Taking the dog for a walk. I round the corner and see my neighbor (and former student) across the road. “Hi Michael!” I holler. He looks over and smiles and waves. “Am I a fashion plate?” I ask him. I am wearing floral-patterned garden shoes, purple knee-high socks, baggy denim capri pants two sizes too big and covered in mud at the knees from gardening, my standard black t-shirt and a black fleece jacket. Michael grins at the picture I make. “I just don’t care anymore,” I tell him, laughing.
Michael joins me in the laugh and points to his beard. “You see my beard?” he asks. “I don’t care anymore, either.”
We laugh for a moment with each other, and then wish one another a good night.
A couple of you have messaged me to let me know how much you’ve missed my “drives with Dad.” I really appreciate your kind words and thoughtfulness, and taking the time to write me. I miss my drives with Dad (Dee Molenaar), too – I miss his spontaneous geology lectures; I miss looking for Mount Baker with him; I miss talking about the mountains we climbed together and remembering our adventures; I miss his keen observations; I miss his courage in the face of pain and adversity. He inspired me. He continues to inspire me.
Dad was born during the flu epidemic of 1918 and died on January 19th – just two days before the first coronavirus case was reported in Washington State. I’m so grateful we never had to be separated from each other because of the virus. I’m not sure he would have understood.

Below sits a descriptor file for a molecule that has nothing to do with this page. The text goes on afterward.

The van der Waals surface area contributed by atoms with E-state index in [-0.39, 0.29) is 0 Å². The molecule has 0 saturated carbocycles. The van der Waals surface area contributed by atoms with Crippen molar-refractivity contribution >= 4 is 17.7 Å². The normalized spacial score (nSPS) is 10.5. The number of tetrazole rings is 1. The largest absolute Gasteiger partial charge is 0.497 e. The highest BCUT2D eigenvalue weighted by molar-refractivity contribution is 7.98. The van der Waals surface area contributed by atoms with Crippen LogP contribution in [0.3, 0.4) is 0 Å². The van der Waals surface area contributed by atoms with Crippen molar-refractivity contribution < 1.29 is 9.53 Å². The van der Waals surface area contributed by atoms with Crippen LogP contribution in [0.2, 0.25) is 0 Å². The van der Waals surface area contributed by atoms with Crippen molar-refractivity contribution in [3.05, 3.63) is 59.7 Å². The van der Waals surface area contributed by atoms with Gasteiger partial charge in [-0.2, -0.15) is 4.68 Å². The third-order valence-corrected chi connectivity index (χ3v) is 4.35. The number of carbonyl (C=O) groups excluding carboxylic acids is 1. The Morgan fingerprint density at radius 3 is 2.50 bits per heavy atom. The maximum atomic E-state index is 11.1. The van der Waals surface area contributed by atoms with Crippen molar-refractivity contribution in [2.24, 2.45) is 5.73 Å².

There are now two books that chronicle my adventures with Dad in his last years here. The first one, Are You Taking Me Home Now?: Adventures with Dad, was published right after Dad’s 100th birthday (it now has ten 5-star reviews!). The second one was published last month, a couple months after Dad’s passing. Working on the second book was therapeutic for me – it helped me process Dad’s passing, and gave me a project to work on while the world headed into quarantine.
Should you be looking for something to read during the quarantine, here’s a link to the second book, The Second Hundred Years: Further Adventures with Dad. I see there’s no review for it, yet. If anyone read the book and liked it, a review would be much appreciated. If anyone read the book and didn’t like it so much, please do not feel any obligation to write a review. 🙂
If you google “Dee Molenaar” you’ll see there’s a new short film that pays tribute to Pop. I thought maybe it was time to make a little video to pay tribute to Moz, too – she may not have been as famous as Pop, but she was a force and a joy, and a beautiful blessing to all who knew her. My dad wouldn’t have lived the life he had if not for Moz. 🙂
For all the brave parents out there who are helping their children with high school math:
After a Day Spent Teaching Math
Function notation of a linear equation
Integer, whole, irrational, and real –
What would it cost to buy this meal?
Multiplying this, and factoring that –
How many cats would fit on that mat?